Okay, testing. So it’s important for testing at least from our point of view because number one we want to rule out sleep app yeah like I was saying before it’s a huge risk factor for Alzheimer’s and dementia, you’re decreasing the amount of oxygen that’s getting to the brain.

So the gold standard for any kind of sleep testing is still PSG or polysomography, which is when you’re going into some type of sleep laboratory or sleep center, if they’re monitoring different parameters such as your brainwaves, eye movements, muscle activities, your heart rhythm, breathing patterns, oxygen levels of course, and they can even look at your limb movement.

So that one is the most intense one, obviously, but that is the gold standard because you’re getting a lot of information from that.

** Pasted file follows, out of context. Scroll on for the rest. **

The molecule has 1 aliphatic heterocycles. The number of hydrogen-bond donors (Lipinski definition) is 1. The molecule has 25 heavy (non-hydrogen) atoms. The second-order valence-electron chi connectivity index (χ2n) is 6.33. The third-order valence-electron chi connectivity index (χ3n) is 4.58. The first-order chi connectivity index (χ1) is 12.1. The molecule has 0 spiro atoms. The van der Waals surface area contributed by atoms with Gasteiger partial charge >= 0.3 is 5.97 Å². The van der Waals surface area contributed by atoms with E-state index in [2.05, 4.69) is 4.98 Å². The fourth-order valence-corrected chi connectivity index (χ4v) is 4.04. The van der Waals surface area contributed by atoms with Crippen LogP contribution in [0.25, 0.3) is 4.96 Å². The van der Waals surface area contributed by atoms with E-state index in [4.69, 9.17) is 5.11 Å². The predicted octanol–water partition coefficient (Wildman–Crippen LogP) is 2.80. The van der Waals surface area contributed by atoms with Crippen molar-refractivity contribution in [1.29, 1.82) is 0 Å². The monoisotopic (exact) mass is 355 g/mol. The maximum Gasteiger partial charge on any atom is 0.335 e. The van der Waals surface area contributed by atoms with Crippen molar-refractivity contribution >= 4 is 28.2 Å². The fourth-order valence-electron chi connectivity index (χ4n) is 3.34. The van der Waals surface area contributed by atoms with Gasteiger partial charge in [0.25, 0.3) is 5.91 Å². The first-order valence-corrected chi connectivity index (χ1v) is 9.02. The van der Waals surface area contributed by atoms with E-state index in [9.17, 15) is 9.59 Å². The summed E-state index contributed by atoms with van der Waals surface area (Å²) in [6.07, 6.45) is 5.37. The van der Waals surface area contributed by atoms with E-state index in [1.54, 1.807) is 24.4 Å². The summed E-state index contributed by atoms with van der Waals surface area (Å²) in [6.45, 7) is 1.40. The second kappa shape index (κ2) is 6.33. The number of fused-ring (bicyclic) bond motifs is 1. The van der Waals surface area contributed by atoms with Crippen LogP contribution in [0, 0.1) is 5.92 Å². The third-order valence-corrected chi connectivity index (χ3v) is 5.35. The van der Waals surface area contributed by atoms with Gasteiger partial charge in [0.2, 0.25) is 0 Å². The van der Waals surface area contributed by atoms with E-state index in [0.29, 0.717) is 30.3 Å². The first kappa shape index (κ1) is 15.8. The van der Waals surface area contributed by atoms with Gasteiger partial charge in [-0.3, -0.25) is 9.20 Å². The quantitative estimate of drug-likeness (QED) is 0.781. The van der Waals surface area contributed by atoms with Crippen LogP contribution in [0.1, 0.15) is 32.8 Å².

But we can use some new advancements in technology for at home testing. They’re more affordable.

They’re way more convenient for a lot of people. So these are great options. For people if they wanna just track for them.

They’re not necessarily diagnostic because we’re not seeing all components of sleep like in that PSG, but they’re going to be the good for tracking just your own biometrics over time.

So we like the watch pat this one it has a wrist sensor, it has oxygen saturation on the finger and then it also has a chest sensor and so it’s looking at again those different parameters like your oxygenation, your heart rate.

I think that one also is looking at your sleep position. Sleep images similar a pole socks is just again it’s one of those things that you put on your finger when you go to the doctor and they’re looking at your polls, but they’re also looking at the oxygenation of your red blood cells.

So it’s telling us how many oxygen molecules are actually being cared, carried in the red blood cells and we care about that because it’s telling us how oxygenated your blood is.

So, again, like Dr. Tarquini and I were saying before, we want it to be close to the same oxygenation that you’re getting during throughout the day.

Which is about 96 to a hundred percent oxygenation. The or in the Garmin, those are the new fancy ones.